The Wallace Collection

The Wallace Collection, A Family Collection, A National Museum, An International Treasure House
Siege close-helmet
  • Siege close-helmet
  • Unknown Artist / Maker
  • North Italy
  • c. 1635
  • Low-carbon steel, air-cooled, embossed, engraved, and blackened
  • Height: 27.7 cm
    Weight: 5.3 kg
  • A180
  • European Armoury III
Commentary
History
Images & Media
Further Reading
  • Close-helmet, the skull made in two halves joined at the comb. The join is very skilfully made and almost imperceptible. Low, narrow comb, without roping, pierced transversely with a single hole in the centre. The lower edge of the skull is splayed out to form a gorget-plate and has a sunk border edged with brass-headed rivets for the lining band. On either side, near the ears and close to the forward edge, the surface is slightly bossed out and pierced with three holes for hearing. Pivoted peak with sunk border. On the point is affixed a vertical steel spike, three inches long, formed as an ascending series of flattened balls diminishing in size and ending in a point. This can serve no useful purpose and must have been added to increase the grotesque appearance of the helmet.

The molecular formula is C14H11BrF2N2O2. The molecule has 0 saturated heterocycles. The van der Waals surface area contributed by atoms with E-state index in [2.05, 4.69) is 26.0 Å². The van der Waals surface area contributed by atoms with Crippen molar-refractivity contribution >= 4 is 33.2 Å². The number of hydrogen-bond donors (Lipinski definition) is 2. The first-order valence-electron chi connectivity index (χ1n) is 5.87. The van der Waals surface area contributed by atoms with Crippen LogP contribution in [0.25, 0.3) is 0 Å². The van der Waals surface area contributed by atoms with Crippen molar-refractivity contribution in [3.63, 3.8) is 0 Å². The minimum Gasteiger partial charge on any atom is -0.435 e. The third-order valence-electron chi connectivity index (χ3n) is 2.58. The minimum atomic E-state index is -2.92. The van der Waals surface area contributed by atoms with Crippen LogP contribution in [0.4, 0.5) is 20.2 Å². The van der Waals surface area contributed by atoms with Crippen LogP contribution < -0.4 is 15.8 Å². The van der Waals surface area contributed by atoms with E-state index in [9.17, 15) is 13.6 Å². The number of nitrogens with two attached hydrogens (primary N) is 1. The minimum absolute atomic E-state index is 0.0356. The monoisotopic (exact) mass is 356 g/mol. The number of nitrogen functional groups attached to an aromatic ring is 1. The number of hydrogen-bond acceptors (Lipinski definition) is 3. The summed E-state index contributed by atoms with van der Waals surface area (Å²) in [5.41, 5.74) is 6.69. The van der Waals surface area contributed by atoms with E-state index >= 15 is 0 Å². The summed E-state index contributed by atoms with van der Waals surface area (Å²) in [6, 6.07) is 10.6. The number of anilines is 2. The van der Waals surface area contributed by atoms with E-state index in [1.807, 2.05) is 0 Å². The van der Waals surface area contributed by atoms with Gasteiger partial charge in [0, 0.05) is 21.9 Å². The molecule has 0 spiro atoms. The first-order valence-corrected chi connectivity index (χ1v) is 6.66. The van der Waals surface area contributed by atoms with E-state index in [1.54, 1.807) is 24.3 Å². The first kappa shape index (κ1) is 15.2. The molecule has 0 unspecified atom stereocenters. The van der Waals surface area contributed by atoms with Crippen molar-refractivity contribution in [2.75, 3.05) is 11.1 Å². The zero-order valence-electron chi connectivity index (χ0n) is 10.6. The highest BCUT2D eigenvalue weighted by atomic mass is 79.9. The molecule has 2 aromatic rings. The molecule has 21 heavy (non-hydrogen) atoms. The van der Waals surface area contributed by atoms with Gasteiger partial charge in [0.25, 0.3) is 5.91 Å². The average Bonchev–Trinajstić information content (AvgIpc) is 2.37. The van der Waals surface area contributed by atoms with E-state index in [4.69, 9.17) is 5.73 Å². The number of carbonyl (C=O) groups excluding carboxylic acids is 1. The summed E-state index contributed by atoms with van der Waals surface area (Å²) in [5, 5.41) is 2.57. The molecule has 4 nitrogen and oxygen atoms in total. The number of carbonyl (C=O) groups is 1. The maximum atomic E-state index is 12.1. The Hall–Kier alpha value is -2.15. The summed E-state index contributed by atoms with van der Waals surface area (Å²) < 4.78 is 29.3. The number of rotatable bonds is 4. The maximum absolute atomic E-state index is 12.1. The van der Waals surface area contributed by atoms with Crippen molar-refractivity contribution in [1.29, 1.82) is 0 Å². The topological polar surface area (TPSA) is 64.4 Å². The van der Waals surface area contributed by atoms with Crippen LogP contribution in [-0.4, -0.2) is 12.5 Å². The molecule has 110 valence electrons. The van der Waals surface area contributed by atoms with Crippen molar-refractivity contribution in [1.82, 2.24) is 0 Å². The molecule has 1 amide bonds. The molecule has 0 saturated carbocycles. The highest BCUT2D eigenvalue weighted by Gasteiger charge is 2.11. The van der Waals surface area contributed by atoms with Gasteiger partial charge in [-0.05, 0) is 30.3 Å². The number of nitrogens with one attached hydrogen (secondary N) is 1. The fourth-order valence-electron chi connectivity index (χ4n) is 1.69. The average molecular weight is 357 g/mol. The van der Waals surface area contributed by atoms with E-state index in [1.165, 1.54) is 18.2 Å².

Visor pivoted to the skull, with two oval apertures for sight, the centre embossed in the shape of a human nose, pierced underneath with circular ventilation holes, below which are six holes set within an engraved line to suggest a mouth. Pivoted bevor, the lower edge splayed out to form a gorget-plate, and sunk border with brass-headed rivets. It is secured to the skull by a hook-and-eye on the right side. There is a second hook on this side to secure the visor. The entire surface of the helmet has been blackened.

    This helmet is of the so-called 'Savoyard' or 'Todenkopf' type, and was intended for use in siege warfare, hence its heavy weight. The term 'Savoyard' derives from the siege or 'escalade' of Geneva by the troops of the Duke of Savoy in 1601. A large quantity of their armour, captured on the occasion by the Genevese, and now exhibited in the museum of that city, shows helmets of this kind. A good example of this type of armour, bearing the monogram of Charles Emanuel of Savoy is in the Armeria Reale at Turin, inv. no. B 39.